For the first time renewable energy surpassed fossil fuel use in 2020, making it the dominant power source in the Europe’s electrical grid.
In the UK, renewable energy set a new record as it accounted for almost 42% of the country’s electricity last year. Around 30% of electricity generated came from solar and wind power projects, making 2020 the greenest ever for British power generation. The latest figures are a welcomed change as the UK works towards reaching its climate targets. 
During 2020, there was sudden drop in demand in energy from the national grid as shops, offices, and restaurants closed their doors due to COVID-19 restrictions. In order to avoid the grid being overwhelmed with more energy than the UK needed, the electricity system operator (owned by the National Grid), called on nuclear reactors to lower their output and left gas plants idle. This made room for renewable energy to step up and claim dominance of the UK electrical grid. 
Throughout last year, the UK recorded multiple green energy records, including the highest record of output for wind during storm Bella on Boxing Day. But the positives of the increased renewable output do not stop there, the ‘carbon intensity’ of the UK’s power system fell to its lowest level in record history. The carbon dioxide per kilowatt-hour of electricity fell to 181g. Compare that to 215g in 2019, and 248g in 2018, this is a 28% reduction.
The figures show that Britain is edging closer to the power system of the future being powered by renewables, but the Government must ensure adequate capital continues to be invested into the development of renewable generation projects. The continuation of such projects will not only prove vital to the success of the Government’s ‘Green Industrial Revolution’ ambitions, but will offer a wealth of opportunities for jobs in the renewables sector.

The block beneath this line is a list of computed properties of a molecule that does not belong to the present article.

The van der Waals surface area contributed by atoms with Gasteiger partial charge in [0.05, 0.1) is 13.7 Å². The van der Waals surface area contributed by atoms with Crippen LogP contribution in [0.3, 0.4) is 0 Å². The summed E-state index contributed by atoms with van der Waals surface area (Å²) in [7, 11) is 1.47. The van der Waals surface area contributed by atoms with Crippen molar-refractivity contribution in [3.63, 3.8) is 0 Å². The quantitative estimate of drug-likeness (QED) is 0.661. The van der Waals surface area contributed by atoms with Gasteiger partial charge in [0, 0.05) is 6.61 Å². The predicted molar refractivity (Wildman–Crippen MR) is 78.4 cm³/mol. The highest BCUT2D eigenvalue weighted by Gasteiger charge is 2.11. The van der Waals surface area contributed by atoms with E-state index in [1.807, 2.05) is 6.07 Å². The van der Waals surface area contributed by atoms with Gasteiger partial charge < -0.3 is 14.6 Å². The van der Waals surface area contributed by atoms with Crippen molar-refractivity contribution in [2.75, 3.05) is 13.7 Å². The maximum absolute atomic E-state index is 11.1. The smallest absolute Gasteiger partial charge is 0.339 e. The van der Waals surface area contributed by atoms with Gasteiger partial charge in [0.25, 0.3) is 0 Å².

The Government recently announced a further £20m investment to develop the next generation of offshore wind projects in Teesside, North England. The development will see the creation of 5,500 new jobs within the facility itself and its supply chain. The new wind plant will operate alongside the newly announced Freeport and will make the River Tees a major UK hub for offshore wind. This monumental investment will see the capacity for up to three offshore wind manufactures. Construction on the multi-million-pound development is set to get underway this year. 
The development in Teesside, along with others recently announced in the Government’s budget will see a surge in demand for skilled workers in the renewables sector. The skills demand will require a knowledgeable and skilled workforce to be ready to help drive forward the Green Revolution. Renewable energy training providers must ready their operation and prepare for an influx in delegates entering the workforce, as the UK shores become a beacon of opportunity for the sector.
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